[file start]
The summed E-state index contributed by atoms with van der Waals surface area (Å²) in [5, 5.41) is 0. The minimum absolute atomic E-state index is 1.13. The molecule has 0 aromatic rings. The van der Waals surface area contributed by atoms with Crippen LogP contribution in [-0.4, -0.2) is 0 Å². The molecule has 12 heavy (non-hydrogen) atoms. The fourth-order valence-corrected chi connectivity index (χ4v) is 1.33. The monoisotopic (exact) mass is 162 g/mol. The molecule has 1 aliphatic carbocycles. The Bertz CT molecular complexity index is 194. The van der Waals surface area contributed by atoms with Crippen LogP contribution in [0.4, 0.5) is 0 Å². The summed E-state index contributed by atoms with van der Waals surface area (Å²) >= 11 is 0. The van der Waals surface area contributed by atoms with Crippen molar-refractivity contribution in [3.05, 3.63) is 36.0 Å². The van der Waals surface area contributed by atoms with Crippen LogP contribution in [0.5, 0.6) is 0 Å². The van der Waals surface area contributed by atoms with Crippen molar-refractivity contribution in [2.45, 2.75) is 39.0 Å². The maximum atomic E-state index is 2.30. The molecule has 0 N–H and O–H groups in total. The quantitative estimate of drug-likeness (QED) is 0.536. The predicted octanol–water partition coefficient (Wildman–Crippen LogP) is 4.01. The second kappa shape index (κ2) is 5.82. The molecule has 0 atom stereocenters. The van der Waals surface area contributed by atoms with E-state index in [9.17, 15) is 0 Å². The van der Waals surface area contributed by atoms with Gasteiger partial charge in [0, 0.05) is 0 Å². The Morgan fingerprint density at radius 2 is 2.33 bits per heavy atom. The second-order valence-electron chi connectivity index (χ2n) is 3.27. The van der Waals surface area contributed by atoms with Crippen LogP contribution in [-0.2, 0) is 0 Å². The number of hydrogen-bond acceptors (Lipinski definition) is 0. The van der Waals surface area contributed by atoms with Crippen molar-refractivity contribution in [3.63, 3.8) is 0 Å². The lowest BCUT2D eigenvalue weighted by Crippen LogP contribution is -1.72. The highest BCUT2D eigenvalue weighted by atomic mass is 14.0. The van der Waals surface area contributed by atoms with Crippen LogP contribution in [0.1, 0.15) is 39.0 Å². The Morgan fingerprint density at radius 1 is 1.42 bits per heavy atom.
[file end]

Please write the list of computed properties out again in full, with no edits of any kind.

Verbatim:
The summed E-state index contributed by atoms with van der Waals surface area (Å²) in [5, 5.41) is 0. The minimum absolute atomic E-state index is 1.13. The molecule has 0 aromatic rings. The van der Waals surface area contributed by atoms with Crippen LogP contribution in [-0.4, -0.2) is 0 Å². The molecule has 12 heavy (non-hydrogen) atoms. The fourth-order valence-corrected chi connectivity index (χ4v) is 1.33. The monoisotopic (exact) mass is 162 g/mol. The molecule has 1 aliphatic carbocycles. The Bertz CT molecular complexity index is 194. The van der Waals surface area contributed by atoms with Crippen LogP contribution in [0.4, 0.5) is 0 Å². The summed E-state index contributed by atoms with van der Waals surface area (Å²) >= 11 is 0. The van der Waals surface area contributed by atoms with Crippen molar-refractivity contribution in [3.05, 3.63) is 36.0 Å². The van der Waals surface area contributed by atoms with Crippen LogP contribution in [0.5, 0.6) is 0 Å². The van der Waals surface area contributed by atoms with Crippen molar-refractivity contribution in [2.45, 2.75) is 39.0 Å². The maximum atomic E-state index is 2.30. The molecule has 0 N–H and O–H groups in total. The quantitative estimate of drug-likeness (QED) is 0.536. The predicted octanol–water partition coefficient (Wildman–Crippen LogP) is 4.01. The second kappa shape index (κ2) is 5.82. The molecule has 0 atom stereocenters. The van der Waals surface area contributed by atoms with E-state index in [9.17, 15) is 0 Å². The van der Waals surface area contributed by atoms with Gasteiger partial charge in [0, 0.05) is 0 Å². The Morgan fingerprint density at radius 2 is 2.33 bits per heavy atom. The second-order valence-electron chi connectivity index (χ2n) is 3.27. The van der Waals surface area contributed by atoms with Crippen LogP contribution in [-0.2, 0) is 0 Å². The number of hydrogen-bond acceptors (Lipinski definition) is 0. The van der Waals surface area contributed by atoms with Crippen molar-refractivity contribution in [3.63, 3.8) is 0 Å². The lowest BCUT2D eigenvalue weighted by Crippen LogP contribution is -1.72. The highest BCUT2D eigenvalue weighted by atomic mass is 14.0. The van der Waals surface area contributed by atoms with Crippen LogP contribution in [0.1, 0.15) is 39.0 Å². The Morgan fingerprint density at radius 1 is 1.42 bits per heavy atom.